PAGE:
The idea that law claims authority (LCA) has recently been forcefully criticized by a number of authors. These authors present a new and intriguing objection, arguing that law cannot be said to claim authority if such a claim is not justified. That is, these authors argue that the view that law does not have authority viciously conflicts with the view that law claims authority. I will call this the normative critique of LCA. In this article, I assess the normative critique (...)
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  9. Bas van der Vossen (2011). Associative Political Obligations. Philosophy Compass 6 (7):477-487.
    This article aims to provide some insight into the nature and content of the theory of associative political obligation. It does this by first locating the view in the wider debate on political obligation, analyzing the view in terms of four central elements that are shared by many of its versions, and then discussing important criticisms that have been made of each of these, as well as some rejoinders by defenders of the theory.
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  10. Bas van der Vossen (2011). Associative Political Obligations: Their Potential. Philosophy Compass 6 (7):488-496.
    This article adopts the framework set out in ‘Associative Political Obligations’ to ask two further questions about the theory of associative political obligation. (i) Which of the different interpretations of the theory of associative political obligation is most plausible? And (ii) what would be the implications of such a view? It is argued that (i) the most attractive version of the argument is one according to which such obligations obtain only in morally acceptable communities, and only between what may be (...)
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  11. Bas van der Vossen (2011). Legitimacy and Multi-Level Governance. In Maksymilian Del Mar (ed.), New Waves in Philosophy of Law. Palgrave Macmillan.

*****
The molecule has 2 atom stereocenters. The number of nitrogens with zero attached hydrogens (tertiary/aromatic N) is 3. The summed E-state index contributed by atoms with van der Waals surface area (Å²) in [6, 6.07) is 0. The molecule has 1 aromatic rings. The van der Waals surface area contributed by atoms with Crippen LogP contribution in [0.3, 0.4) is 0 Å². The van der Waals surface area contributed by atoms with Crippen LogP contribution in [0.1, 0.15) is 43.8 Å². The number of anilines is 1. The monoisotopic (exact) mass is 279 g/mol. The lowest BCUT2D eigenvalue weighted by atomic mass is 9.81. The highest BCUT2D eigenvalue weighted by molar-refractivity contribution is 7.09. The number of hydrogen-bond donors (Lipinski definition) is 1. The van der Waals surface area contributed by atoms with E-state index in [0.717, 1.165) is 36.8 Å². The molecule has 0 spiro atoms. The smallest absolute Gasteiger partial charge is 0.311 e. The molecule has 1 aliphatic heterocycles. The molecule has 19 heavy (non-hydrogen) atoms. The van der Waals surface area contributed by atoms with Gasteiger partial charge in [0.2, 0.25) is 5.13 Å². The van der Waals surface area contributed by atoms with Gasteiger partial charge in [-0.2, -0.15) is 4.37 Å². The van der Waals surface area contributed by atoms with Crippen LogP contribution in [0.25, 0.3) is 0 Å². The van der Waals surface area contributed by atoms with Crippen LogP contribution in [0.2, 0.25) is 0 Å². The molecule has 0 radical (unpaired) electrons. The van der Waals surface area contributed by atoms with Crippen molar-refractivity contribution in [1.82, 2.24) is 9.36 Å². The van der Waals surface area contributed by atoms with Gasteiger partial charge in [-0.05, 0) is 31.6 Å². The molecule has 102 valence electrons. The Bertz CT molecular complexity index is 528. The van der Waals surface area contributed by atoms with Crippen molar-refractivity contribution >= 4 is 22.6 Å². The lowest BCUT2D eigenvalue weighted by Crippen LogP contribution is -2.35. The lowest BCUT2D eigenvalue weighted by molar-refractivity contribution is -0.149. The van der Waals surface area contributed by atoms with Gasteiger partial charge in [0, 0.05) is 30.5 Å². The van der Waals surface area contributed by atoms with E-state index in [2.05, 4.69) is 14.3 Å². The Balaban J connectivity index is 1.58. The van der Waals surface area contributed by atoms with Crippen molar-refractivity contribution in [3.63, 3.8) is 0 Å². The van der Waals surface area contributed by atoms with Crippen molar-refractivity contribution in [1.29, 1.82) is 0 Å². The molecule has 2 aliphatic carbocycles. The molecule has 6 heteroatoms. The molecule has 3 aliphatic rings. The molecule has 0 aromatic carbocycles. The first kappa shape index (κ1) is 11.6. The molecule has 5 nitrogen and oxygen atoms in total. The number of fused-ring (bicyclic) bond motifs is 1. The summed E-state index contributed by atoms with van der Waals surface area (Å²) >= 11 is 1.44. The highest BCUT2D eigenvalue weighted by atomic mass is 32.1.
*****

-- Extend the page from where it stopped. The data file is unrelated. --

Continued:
12. Bas van der Vossen (2009). What Counts as Original Appropriation? Politics, Philosophy and Economics 8 (4):355-373.
    I here defend historical entitlement theories of property rights against a popular charge. This is the objection that such theories fail because no convincing account of original appropriation exists. I argue that this argument assumes a certain reading of historical entitlement theory and I spell out an alternative reading against which it misfires. On this reading, the role of acts of original appropriation is not to justify but to individuate people’s holdings. I argue that we can identify which acts count (...)
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  13. Bas van der Vossen (2008). On Legitimacy and Authority: A Response to Krehoff. Res Publica 14 (4):299-302.
    In this paper I respond to Bernd Krehoff’s article ‘Legitimate Political Authority and Sovereignty: Why States Cannot Be the Whole Story’. I criticize Krehoff’s use of Raz’s theory of authority to evaluate the legitimacy of our political institutions. Krehoff argues that states cannot (always) claim exclusive authority and therefore cannot possess exclusive legitimacy. Although I agree with his conclusion, I argue that the questions of legitimacy and (Razian) authority are distinct and that we need to focus more on the former (...)